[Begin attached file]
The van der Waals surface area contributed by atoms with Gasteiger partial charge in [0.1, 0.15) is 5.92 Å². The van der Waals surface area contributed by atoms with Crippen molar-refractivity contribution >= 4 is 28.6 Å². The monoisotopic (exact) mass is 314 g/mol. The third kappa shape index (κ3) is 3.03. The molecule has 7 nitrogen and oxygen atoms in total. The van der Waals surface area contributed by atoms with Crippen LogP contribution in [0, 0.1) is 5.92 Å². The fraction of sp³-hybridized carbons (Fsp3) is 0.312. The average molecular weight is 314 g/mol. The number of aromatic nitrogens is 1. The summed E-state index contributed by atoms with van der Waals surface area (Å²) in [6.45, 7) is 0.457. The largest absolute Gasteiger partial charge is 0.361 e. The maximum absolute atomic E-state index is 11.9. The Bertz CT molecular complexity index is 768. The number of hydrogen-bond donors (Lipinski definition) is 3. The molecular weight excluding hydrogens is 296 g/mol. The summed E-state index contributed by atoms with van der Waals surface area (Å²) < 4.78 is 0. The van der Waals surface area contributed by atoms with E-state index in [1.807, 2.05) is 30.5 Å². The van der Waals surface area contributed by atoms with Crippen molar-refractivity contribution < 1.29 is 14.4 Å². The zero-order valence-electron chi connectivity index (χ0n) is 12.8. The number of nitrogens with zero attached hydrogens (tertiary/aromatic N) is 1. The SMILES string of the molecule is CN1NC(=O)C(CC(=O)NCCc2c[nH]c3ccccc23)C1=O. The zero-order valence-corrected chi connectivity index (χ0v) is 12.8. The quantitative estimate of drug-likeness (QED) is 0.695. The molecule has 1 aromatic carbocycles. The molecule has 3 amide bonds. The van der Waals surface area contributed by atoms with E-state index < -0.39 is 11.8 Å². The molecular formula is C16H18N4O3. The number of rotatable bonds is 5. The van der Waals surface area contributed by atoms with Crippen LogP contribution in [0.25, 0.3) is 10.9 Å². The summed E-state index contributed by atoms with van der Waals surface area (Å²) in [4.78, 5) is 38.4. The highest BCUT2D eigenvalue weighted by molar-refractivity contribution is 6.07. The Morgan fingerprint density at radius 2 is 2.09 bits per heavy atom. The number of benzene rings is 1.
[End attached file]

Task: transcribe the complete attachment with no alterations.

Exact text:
The van der Waals surface area contributed by atoms with Gasteiger partial charge in [0.1, 0.15) is 5.92 Å². The van der Waals surface area contributed by atoms with Crippen molar-refractivity contribution >= 4 is 28.6 Å². The monoisotopic (exact) mass is 314 g/mol. The third kappa shape index (κ3) is 3.03. The molecule has 7 nitrogen and oxygen atoms in total. The van der Waals surface area contributed by atoms with Crippen LogP contribution in [0, 0.1) is 5.92 Å². The fraction of sp³-hybridized carbons (Fsp3) is 0.312. The average molecular weight is 314 g/mol. The number of aromatic nitrogens is 1. The summed E-state index contributed by atoms with van der Waals surface area (Å²) in [6.45, 7) is 0.457. The largest absolute Gasteiger partial charge is 0.361 e. The maximum absolute atomic E-state index is 11.9. The Bertz CT molecular complexity index is 768. The number of hydrogen-bond donors (Lipinski definition) is 3. The molecular weight excluding hydrogens is 296 g/mol. The summed E-state index contributed by atoms with van der Waals surface area (Å²) < 4.78 is 0. The van der Waals surface area contributed by atoms with E-state index in [1.807, 2.05) is 30.5 Å². The van der Waals surface area contributed by atoms with Crippen molar-refractivity contribution < 1.29 is 14.4 Å². The zero-order valence-electron chi connectivity index (χ0n) is 12.8. The number of nitrogens with zero attached hydrogens (tertiary/aromatic N) is 1. The SMILES string of the molecule is CN1NC(=O)C(CC(=O)NCCc2c[nH]c3ccccc23)C1=O. The zero-order valence-corrected chi connectivity index (χ0v) is 12.8. The quantitative estimate of drug-likeness (QED) is 0.695. The molecule has 1 aromatic carbocycles. The molecule has 3 amide bonds. The van der Waals surface area contributed by atoms with E-state index < -0.39 is 11.8 Å². The molecular formula is C16H18N4O3. The number of rotatable bonds is 5. The van der Waals surface area contributed by atoms with Crippen LogP contribution in [0.25, 0.3) is 10.9 Å². The summed E-state index contributed by atoms with van der Waals surface area (Å²) in [4.78, 5) is 38.4. The highest BCUT2D eigenvalue weighted by molar-refractivity contribution is 6.07. The Morgan fingerprint density at radius 2 is 2.09 bits per heavy atom. The number of benzene rings is 1.